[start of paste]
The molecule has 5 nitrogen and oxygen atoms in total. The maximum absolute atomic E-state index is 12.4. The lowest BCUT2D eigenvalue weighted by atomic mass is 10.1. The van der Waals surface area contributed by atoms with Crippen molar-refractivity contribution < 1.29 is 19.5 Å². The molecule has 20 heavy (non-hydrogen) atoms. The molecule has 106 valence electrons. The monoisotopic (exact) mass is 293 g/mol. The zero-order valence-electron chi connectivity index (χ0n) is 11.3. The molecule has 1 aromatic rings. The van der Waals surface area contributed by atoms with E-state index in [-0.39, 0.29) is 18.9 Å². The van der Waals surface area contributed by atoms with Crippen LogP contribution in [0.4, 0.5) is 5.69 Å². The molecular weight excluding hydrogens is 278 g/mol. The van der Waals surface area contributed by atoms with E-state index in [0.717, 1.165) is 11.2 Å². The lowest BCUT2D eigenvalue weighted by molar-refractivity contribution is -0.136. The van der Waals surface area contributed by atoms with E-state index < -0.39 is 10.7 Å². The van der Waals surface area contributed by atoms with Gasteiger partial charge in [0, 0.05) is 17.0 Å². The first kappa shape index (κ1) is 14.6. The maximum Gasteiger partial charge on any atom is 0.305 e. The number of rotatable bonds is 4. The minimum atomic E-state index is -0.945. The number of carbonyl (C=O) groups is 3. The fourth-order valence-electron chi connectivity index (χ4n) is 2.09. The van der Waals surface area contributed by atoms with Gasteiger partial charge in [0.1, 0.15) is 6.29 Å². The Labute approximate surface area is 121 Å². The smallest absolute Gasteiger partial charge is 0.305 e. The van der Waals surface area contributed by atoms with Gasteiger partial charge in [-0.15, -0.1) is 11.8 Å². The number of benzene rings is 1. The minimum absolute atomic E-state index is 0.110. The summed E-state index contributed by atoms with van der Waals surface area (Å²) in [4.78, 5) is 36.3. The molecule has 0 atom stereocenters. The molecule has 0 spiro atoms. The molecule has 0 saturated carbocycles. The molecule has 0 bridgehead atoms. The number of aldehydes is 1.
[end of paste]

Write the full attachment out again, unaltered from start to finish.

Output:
The molecule has 5 nitrogen and oxygen atoms in total. The maximum absolute atomic E-state index is 12.4. The lowest BCUT2D eigenvalue weighted by atomic mass is 10.1. The van der Waals surface area contributed by atoms with Crippen molar-refractivity contribution < 1.29 is 19.5 Å². The molecule has 20 heavy (non-hydrogen) atoms. The molecule has 106 valence electrons. The monoisotopic (exact) mass is 293 g/mol. The zero-order valence-electron chi connectivity index (χ0n) is 11.3. The molecule has 1 aromatic rings. The van der Waals surface area contributed by atoms with E-state index in [-0.39, 0.29) is 18.9 Å². The van der Waals surface area contributed by atoms with Crippen LogP contribution in [0.4, 0.5) is 5.69 Å². The molecular weight excluding hydrogens is 278 g/mol. The van der Waals surface area contributed by atoms with E-state index in [0.717, 1.165) is 11.2 Å². The lowest BCUT2D eigenvalue weighted by molar-refractivity contribution is -0.136. The van der Waals surface area contributed by atoms with E-state index < -0.39 is 10.7 Å². The van der Waals surface area contributed by atoms with Gasteiger partial charge in [0, 0.05) is 17.0 Å². The first kappa shape index (κ1) is 14.6. The maximum Gasteiger partial charge on any atom is 0.305 e. The number of rotatable bonds is 4. The minimum atomic E-state index is -0.945. The number of carbonyl (C=O) groups is 3. The fourth-order valence-electron chi connectivity index (χ4n) is 2.09. The van der Waals surface area contributed by atoms with Gasteiger partial charge in [0.1, 0.15) is 6.29 Å². The Labute approximate surface area is 121 Å². The smallest absolute Gasteiger partial charge is 0.305 e. The van der Waals surface area contributed by atoms with Gasteiger partial charge in [-0.15, -0.1) is 11.8 Å². The number of benzene rings is 1. The minimum absolute atomic E-state index is 0.110. The summed E-state index contributed by atoms with van der Waals surface area (Å²) in [4.78, 5) is 36.3. The molecule has 0 atom stereocenters. The molecule has 0 spiro atoms. The molecule has 0 saturated carbocycles. The molecule has 0 bridgehead atoms. The number of aldehydes is 1.